The Measurement of Air Flow by E. Ower, R. C. Pankhurst

By E. Ower, R. C. Pankhurst

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Effects of Viscosity and Wall Proximity The readings of a very small pitot tube are subject to errors due to viscosity (see p. 13). Although their magnitude has been established (see Fig. 15) for both circular and flattened pitot tubes, (24) whenever possible such small tubes are best avoided because of their extremely slow rate of response. By using a tube large enough to avoid excessive lag, it will still usually be possible to keep the tube Reynolds number above that at which viscosity effects begin to be appreciable (typically about 250 based on internal diameter (25) or height; (24) see also ref.

6. Prandtl's pitot-static tube. The slit has the advantage of symmetry, and, in a dust-laden airstream, it is less likely than are small holes to become blocked ; but its sharp edges are a mechanical disadvantage and lead to difficulties of exact reproducibility in manufacture. The factor for this instrument also is very near to 1. Later work, discussed below, has shown that an ellipsoidal nose is preferable to both the tapered and hemispherical types. L. e. they were moved through initially still air, at measured speeds between 0-6 and 20 m/sec for the tapered nose and 0-6 and 7 m/sec for the hemispherical/ 2 ' 3) At all speeds from 6 m/sec upwards the factor for the tapered-nose tube was found to be 1-000 ±0-001, and the factor for the hemispherical-nose instrument, obtained from comparative tests in a wind tunnel with the tapered-nose instrument, was found to be the same within the accuracy of observation.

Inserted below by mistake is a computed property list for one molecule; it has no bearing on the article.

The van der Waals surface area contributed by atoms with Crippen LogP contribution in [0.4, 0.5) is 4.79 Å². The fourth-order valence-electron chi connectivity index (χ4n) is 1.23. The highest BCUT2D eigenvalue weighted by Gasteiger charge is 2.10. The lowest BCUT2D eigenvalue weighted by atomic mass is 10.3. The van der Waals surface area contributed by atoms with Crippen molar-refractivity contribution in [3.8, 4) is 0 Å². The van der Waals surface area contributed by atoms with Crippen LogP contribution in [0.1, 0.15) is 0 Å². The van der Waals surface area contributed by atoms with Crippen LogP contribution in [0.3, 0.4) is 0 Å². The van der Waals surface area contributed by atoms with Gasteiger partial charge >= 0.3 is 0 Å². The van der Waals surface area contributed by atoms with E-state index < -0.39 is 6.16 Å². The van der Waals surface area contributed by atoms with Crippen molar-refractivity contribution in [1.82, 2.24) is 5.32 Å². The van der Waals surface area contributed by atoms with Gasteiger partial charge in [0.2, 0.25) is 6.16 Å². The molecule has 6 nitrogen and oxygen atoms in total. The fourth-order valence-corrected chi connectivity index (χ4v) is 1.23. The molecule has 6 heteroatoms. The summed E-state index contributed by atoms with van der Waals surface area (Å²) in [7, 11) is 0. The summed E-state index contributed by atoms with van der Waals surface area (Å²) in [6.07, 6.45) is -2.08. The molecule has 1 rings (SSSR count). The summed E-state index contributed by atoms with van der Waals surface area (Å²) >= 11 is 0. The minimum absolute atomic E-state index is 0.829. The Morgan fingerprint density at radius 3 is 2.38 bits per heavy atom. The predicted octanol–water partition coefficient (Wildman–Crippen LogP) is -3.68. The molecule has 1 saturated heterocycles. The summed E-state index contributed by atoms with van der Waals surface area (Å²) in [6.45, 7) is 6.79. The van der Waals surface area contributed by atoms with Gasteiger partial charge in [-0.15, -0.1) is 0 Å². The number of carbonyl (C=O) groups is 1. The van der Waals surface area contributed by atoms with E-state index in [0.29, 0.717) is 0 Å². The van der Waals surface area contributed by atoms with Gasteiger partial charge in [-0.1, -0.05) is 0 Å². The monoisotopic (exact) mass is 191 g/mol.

If the value of AT in (1) is to be 1, the static orifices must be placed in a region where the pressure acting on the surface of the head is equal to the stream static pressure. The pressure distribution, and hence the correct position of the static orifices, will depend partly on the shape of the front of the head (the nose), and partly on the position of the stem, which produces a pressure upstream of itself and so affects the pressure at the static orifices. (1) Observations were made with four differently shaped noses, three of them tapered as in Fig.

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